Severe burns are caused and are characterized by heat injury, and superimpose the acute inflammatory process following heat injury (83). The short-term sharp rise of body surface temperature causes rapid local response of regional blood vessels, in an attempt to dissipate heat through vasodilation. Local temperature increase and necrotic tissue stimulation further trigger local and systemic inflammatory reactions caused by the release of inflammatory mediators, which is followed by a cascade reaction (84). The increasing systemic microvascular permeability, systemic leakage of plasma proteins, and subsequent interstitial tissue edema and organ dysfunction are the typical pathophysiological processes of hypovolemic shock after burns (85,86). There are many factors that influence the accumulation of plasma components and body fluids after burns, including increased filtration pressure and fluid absorption, impaired lymphatic clearance, and general cell membrane damage (87), but the microvascular endothelial barrier dysfunction is the main factors of development of burn-associated edema (88). A variety of endothelial permeability inflammatory mediators are involved in the complex mechanism of microvascular endothelial barrier dysfunction after burns, including histamine, bradykinin, cytokines, leukocyte adhesion, free radicals, proteases, and other mediators (89). This complicated mechanism of action and signaling pathway has not yet been fully elucidated, but ongoing research is continually clarifying this process. Below we will discuss several major inflammatory mediators that appear after burns and the related research progress in recent years.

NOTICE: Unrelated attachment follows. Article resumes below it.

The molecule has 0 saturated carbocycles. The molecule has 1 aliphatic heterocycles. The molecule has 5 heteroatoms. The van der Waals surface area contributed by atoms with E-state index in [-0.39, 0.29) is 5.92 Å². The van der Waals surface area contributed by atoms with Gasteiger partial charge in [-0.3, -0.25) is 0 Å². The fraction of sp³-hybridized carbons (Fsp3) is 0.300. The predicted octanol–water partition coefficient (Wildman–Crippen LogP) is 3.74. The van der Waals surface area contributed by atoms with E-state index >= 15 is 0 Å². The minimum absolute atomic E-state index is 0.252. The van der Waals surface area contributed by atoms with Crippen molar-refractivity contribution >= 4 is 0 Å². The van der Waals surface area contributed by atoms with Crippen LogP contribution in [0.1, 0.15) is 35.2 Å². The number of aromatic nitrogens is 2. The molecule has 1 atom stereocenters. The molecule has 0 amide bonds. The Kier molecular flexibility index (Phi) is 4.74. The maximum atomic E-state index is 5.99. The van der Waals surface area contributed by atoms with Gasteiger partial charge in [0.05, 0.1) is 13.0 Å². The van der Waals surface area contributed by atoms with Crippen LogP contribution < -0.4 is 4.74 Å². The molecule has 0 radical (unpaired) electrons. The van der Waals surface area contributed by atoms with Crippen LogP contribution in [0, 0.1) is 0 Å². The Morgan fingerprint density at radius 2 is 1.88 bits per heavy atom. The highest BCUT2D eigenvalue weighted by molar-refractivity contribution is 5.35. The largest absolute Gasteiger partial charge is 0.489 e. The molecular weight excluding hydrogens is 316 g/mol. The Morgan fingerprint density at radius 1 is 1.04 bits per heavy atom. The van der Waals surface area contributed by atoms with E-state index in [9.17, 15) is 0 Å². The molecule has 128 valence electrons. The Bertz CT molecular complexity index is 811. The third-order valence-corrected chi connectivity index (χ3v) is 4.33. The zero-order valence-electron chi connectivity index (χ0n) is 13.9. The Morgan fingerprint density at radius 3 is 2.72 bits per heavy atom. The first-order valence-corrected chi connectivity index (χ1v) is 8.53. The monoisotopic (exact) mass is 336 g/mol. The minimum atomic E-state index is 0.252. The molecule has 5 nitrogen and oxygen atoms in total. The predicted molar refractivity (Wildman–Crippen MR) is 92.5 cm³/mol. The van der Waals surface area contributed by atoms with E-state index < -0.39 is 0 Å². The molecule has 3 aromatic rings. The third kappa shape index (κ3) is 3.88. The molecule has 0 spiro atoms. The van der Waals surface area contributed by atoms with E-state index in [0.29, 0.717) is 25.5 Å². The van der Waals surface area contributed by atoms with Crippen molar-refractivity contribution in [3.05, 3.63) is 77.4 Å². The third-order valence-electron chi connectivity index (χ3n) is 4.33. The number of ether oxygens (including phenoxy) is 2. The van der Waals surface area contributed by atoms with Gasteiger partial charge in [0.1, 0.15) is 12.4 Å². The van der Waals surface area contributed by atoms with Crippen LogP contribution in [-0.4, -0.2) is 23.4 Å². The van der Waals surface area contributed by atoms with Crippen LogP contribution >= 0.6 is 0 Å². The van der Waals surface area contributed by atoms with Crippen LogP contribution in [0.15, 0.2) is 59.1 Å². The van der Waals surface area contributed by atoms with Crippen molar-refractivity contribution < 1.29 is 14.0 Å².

Histamine is produced by histidine under the action of decarboxylase and is stored in mast cells of various tissues, such as then skin, lungs and intestinal mucosa. When body tissues are burned, histamine is released from mast cells, act on ECs, fibroblasts, and smooth muscle cell tissues, exert a strong vasodilator effect, and can significantly increase the permeability of microvascular endothelium (90). Currently known receptors that bind to histamine are the four subtypes of G protein-coupled receptors (H1, H2, H3, and H4) (91). Among them, H1 and H2 exist in large vessels and microvascular ECs, and H1 is considered to be the most important subtype related to vascular permeability (92). After the body is burned, histamine is released in large quantities, binds to H1s of vascular ECs, activates phospholipase C-β (PLC-β), and increases the intracellular calcium ion concentration, thereby increasing the myosin light chain kinase (MLCK) activity (93). In turn, MLCK increases the phosphorylation of myosin light chain (MLC) and triggers actin-myosin contraction (94). In addition, histamine can also rely on RhoA and Rac to induce the formation of actin stress fibers (65). At the connection level, histamine can cause the serine phosphorylation of β-catenin and VE-cadherin, which transfers these AJ proteins from the cell membrane to the cytoplasm, leading to adhesion connection’s phosphorylation of TJ components, resulting in the destruction of the junction between ECs (95). After burns, histamine acts on the connections between ECs in multiple ways, which can make the connections between the vascular endothelial cells form gaps ranging in size from 100 to 400 nm (96), increasing the permeability of microvascular ECs in a short time and causing extravasation of plasma components.